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State Unable To Prove Arson In Boardwalk Fire
SNOW HILL - An Ocean City man indicted by a Worcester County grand jury in August on first-degree arson charges for setting the fire that destroyed the Dough Roller restaurant on the south end of the Boardwalk and damaged the adjacent Marty's Playland back in March pleaded guilty this week to a lesser reckless endangerment charge and will not face any additional jail time.
In August, a Worcester County grand jury formally indicted Gregory W. Wallace Kern, 48, of Ocean City on two counts of first-degree arson for allegedly setting the fire that destroyed the apartments over the two businesses, and two counts of second-degree arson for the businesses themselves. Kern, who was an employee of the Dough Roller at the time of the fire, was also charged with one count of reckless endangerment for placing the 16 residents of the various apartments on the site at risk of injury or death.
On Monday, Kern entered an Alford Plea to the reckless endangerment charge and arson charges against him were dismissed. In an Alford Plea, a defendant does not admit guilt, but concedes the state likely has enough evidence to convict him if the case proceeded to trial. Before Kern could formally enter his Alford Plea for reckless endangerment on Monday, prosecutor Paul Haskell took the arson charges off the table.
'The state will not prosecute the arson charges,' Haskell told visiting Circuit Court Judge Alfred Truitt. 'That's simply because we don't have any proof of arson, and not because it's part of any plea arrangement.'
What turned out to be a nine-alarm fire was first reported shortly after noon on Sunday, March 30 and quickly filled the entire downtown area with thick, billowing smoke. OCPD officers first responded to the scene at 12:04 p.m. for a reported fight in progress. When the officers arrived, they observed the initial smoke and flames that would ultimately destroy the Dough Roller and the neighboring T-shirt shop, Sunshine Beachwear, and damage historic Marty's Playland.
Ocean City Fire Services were the first to arrive to the blaze that quickly spread to become a nine-alarm fire. Over the course of the next two-plus hours, 22 fire companies joined the Ocean City crews, bringing in 38 fire engines and 15 trucks to battle the blaze. Fire companies from Worcester and Wicomico counties in Maryland and Sussex County in Delaware joined the local effort and were able to bring the fire under control by about 2:25 p.m.
The Ocean City Fire Marshal's Office investigated the cause of the blaze and discovered its point of origin in an alleyway between the Dough Roller and Marty's Playland. In the months following the fire, little information came to light about the origin of the fire or who caused it until the Worcester County grand jury announced in August it had indicted Kern on arson charges.
During the course of the investigation, detectives identified Kern, who was an employee of the Dough Roller at the time, as a suspect in the case. When they first questioned Kern, the suspect admitted he had been on the second floor of the building smoking a cigarette, but told police he had extinguished the cigarette in a cup of water.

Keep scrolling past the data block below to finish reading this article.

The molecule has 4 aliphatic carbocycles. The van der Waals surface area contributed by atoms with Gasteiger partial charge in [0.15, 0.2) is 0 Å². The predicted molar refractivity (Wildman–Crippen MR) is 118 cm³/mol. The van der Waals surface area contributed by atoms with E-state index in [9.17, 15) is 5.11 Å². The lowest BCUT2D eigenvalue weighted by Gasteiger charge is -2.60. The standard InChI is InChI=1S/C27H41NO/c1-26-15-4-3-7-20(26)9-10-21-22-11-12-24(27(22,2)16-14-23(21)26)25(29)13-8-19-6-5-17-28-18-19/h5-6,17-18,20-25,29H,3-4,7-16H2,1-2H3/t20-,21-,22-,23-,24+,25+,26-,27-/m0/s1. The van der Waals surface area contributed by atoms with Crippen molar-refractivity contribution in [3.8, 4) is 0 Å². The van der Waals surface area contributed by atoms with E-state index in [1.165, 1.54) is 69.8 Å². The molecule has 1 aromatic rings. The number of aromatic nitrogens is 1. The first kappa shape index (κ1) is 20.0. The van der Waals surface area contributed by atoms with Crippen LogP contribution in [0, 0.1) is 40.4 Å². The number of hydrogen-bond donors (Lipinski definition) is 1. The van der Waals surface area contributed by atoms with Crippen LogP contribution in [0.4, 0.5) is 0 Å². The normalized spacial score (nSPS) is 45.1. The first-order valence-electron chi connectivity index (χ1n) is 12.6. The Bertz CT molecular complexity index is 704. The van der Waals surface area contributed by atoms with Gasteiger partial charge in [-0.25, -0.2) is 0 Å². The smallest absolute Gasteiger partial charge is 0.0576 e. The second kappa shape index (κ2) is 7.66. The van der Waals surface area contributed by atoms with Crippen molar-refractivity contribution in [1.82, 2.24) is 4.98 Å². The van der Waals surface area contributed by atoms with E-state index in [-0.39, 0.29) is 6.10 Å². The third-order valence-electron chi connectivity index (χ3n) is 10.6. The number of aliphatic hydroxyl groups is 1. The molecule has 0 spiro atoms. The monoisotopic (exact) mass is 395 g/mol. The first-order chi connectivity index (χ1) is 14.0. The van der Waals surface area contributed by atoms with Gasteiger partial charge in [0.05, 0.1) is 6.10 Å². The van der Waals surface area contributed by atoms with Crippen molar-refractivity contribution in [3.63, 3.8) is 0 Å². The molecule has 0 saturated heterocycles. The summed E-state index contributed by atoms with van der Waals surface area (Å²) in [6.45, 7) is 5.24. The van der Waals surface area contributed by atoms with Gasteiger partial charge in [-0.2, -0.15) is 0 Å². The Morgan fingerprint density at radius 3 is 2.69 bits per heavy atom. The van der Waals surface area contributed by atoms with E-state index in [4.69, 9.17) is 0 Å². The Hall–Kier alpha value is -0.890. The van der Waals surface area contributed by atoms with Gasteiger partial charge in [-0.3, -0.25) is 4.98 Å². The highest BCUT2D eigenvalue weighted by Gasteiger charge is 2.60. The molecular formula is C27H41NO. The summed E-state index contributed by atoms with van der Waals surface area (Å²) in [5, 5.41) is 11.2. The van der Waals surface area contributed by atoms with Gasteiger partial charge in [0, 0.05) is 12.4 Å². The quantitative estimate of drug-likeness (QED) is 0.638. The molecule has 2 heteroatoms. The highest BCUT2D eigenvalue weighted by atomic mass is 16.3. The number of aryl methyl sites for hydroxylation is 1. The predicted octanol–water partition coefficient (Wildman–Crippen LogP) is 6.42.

However, detectives noticed burn marks on Kern's clothing and continued to question the suspect about his involvement. According to the statement of charges read into the record on Monday, Kern then told detectives 'there was something he needed to get off his chest,' and retold a different story about what had happened that morning.
Kern told police he had been working for Dough Roller when the company offered him employee housing in one of the apartments over the restaurant. Kern said he was on break that Sunday when he went upstairs to check out his new living quarters. Kern admitted flicking a lit cigarette into a pile of rubbish in the alleyway between the two buildings.
He told police he did so accidentally and did not intend to start the fire. Earlier, the Fire Marshal had ruled the cause of the fire was accidental and ruled out any electrical sources. The Fire Marshal also determined no accelerants were used to start or spread the fire.
On Monday, Kern entered an Alford Plea to the lesser reckless endangerment charge and was found guilty. The reckless endangerment charge carries a maximum sentence of five years and/or a $5,000 fine. Kern's attorney public defender Burton Anderson urged Truitt to consider a lenient sentence for his client, given the apparent accidental nature of the crime.
'Given what he did, I encourage the court to consider this a time-served case,' he said. 'Under the circumstances, I think sentencing him to the time he has already served would be appropriate.'
Truitt obliged, sentencing Kern to 118 days in jail, with credit given for the 118 days he has served while awaiting trial, essentially allowing him to walk away after his plea hearing on Monday. For his part, Kern showed some remorse for starting the fire and hundreds of thousands of dollars in damages it caused.
'I apologize for this mess, but it was an unfortunate accident,' he said. 'I enjoyed working for Dough Roller and intend to stay with the company.'